Sunday, January 02, 2005

This makes me want to cry

The first baby born in 2005. . .is to a 15-year old girl.

This Sun-Times story lays out the first baby in Chicago born in 2005.

To a freshman in high school.

So terribly sad.

I don't know what it takes to end teenage pregnancy, but whatever it is, I'm for it.

UPDATE: Thanks to the discussion in the comments, one thing we can do is to prosecute these perpetrators of statutory rape. Cook County State's Attorney Dick Devine makes these decisions. His website is www.statesattorney.org

UPDATE TWO: Eric Zorn turns a memorable phrase on this story:

Teen sex-crime victims bearing babies out of wedlock is nothing to celebrate.

25 comments:

FightforJustice said...

The father of the child is 19. Here's a policy that should unite liberals and conservatives: Aggressive prosecution of adult males who impregnate girls under the age of consent. Are you listening, Dick Devine???

CrazyTeach said...

I agree...it's a very sad situation. That is one thing, being a teacher, that I never want to have to be confronted with. My kids are of the age where they are very curious in that respect. I do have a student who had a baby, but the baby died. I mean, these are babies having babies. What happened to the days where that was taboo???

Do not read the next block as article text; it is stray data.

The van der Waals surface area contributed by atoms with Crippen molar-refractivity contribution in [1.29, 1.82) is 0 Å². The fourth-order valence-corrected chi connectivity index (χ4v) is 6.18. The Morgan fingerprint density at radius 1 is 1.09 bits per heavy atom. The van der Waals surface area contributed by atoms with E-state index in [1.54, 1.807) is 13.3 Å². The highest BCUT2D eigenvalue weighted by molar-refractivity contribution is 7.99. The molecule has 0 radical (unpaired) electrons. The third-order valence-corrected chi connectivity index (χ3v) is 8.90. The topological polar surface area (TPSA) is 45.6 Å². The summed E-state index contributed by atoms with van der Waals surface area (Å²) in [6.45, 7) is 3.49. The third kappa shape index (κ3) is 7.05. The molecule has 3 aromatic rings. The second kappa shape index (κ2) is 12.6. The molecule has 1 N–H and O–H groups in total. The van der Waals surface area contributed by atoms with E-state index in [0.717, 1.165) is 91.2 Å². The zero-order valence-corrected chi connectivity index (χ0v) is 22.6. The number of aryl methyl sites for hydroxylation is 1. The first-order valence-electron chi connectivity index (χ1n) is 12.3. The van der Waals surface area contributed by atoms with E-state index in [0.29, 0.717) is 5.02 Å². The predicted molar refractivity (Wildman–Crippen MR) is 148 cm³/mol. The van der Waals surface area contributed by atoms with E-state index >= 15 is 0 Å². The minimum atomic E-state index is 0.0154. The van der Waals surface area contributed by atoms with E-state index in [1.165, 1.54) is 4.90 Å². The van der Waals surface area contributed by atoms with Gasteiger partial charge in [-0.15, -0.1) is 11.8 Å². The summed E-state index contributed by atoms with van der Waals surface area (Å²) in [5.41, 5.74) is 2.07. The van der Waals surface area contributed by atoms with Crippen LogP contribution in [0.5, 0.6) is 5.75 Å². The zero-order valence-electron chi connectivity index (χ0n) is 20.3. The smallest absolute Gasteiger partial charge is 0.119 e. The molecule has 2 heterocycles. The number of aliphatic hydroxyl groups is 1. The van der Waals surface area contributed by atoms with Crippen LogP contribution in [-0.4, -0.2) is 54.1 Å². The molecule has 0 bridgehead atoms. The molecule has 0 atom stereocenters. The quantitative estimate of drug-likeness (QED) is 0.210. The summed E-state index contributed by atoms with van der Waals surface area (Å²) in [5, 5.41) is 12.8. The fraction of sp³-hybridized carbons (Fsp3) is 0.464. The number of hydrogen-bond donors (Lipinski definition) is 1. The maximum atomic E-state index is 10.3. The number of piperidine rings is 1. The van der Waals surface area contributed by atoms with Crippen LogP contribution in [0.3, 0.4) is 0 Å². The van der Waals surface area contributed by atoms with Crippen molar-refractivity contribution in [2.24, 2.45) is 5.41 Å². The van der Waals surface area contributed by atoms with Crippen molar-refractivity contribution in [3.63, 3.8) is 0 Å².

FightforJustice said...

What happened to the days when the crime of statutory rape was prosecuted? This girl may have been impregnated when she was 14. He's an adult.

Dan Johnson-Weinberger said...

Yeah, right on. We should prosecute statutory rape. That's a great idea. That will chill the behavior of adult males who impregnate girls. Let's all call Dick Devine and try to get a response. Hell, these men are easy to find. Let's put them where they belong: IN JAIL. So that we can change the culture and calculation of those men who are thinking of dating girls -- if you have sex with a girl, you will go to jail. I think that will cause these men to look to date women instead of girls. Please publish any responses from Cook County State's Attorney Dick Devine's office anyone gets. I'll try to find an email address.